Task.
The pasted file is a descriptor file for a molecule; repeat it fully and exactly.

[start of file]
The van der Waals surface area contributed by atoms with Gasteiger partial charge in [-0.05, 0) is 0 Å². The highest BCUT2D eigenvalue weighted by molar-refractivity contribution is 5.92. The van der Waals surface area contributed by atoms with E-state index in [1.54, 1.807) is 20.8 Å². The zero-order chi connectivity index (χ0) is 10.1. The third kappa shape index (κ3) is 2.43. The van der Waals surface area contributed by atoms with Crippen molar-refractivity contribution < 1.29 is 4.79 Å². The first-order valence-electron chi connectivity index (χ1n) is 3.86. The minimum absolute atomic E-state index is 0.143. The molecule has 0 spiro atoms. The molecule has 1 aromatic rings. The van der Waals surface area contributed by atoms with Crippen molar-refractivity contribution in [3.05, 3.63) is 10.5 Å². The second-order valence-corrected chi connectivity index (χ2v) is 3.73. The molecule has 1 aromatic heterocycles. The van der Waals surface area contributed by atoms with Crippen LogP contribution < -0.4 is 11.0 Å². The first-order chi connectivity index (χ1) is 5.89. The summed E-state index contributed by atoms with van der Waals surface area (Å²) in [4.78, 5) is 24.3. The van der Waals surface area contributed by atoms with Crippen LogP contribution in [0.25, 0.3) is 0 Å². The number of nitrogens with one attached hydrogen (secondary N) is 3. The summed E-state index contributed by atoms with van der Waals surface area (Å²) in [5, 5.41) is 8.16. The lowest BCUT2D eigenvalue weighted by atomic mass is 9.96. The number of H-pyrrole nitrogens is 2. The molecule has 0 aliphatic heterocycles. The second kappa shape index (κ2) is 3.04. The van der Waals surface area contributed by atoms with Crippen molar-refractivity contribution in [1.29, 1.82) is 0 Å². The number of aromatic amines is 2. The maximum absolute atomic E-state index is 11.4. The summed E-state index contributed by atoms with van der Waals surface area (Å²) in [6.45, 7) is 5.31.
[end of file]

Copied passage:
The van der Waals surface area contributed by atoms with Gasteiger partial charge in [-0.05, 0) is 0 Å². The highest BCUT2D eigenvalue weighted by molar-refractivity contribution is 5.92. The van der Waals surface area contributed by atoms with E-state index in [1.54, 1.807) is 20.8 Å². The zero-order chi connectivity index (χ0) is 10.1. The third kappa shape index (κ3) is 2.43. The van der Waals surface area contributed by atoms with Crippen molar-refractivity contribution < 1.29 is 4.79 Å². The first-order valence-electron chi connectivity index (χ1n) is 3.86. The minimum absolute atomic E-state index is 0.143. The molecule has 0 spiro atoms. The molecule has 1 aromatic rings. The van der Waals surface area contributed by atoms with Crippen molar-refractivity contribution in [3.05, 3.63) is 10.5 Å². The second-order valence-corrected chi connectivity index (χ2v) is 3.73. The molecule has 1 aromatic heterocycles. The van der Waals surface area contributed by atoms with Crippen LogP contribution < -0.4 is 11.0 Å². The first-order chi connectivity index (χ1) is 5.89. The summed E-state index contributed by atoms with van der Waals surface area (Å²) in [4.78, 5) is 24.3. The van der Waals surface area contributed by atoms with Crippen LogP contribution in [0.25, 0.3) is 0 Å². The number of nitrogens with one attached hydrogen (secondary N) is 3. The summed E-state index contributed by atoms with van der Waals surface area (Å²) in [5, 5.41) is 8.16. The lowest BCUT2D eigenvalue weighted by atomic mass is 9.96. The number of H-pyrrole nitrogens is 2. The molecule has 0 aliphatic heterocycles. The second kappa shape index (κ2) is 3.04. The van der Waals surface area contributed by atoms with Crippen molar-refractivity contribution in [1.29, 1.82) is 0 Å². The number of aromatic amines is 2. The maximum absolute atomic E-state index is 11.4. The summed E-state index contributed by atoms with van der Waals surface area (Å²) in [6.45, 7) is 5.31.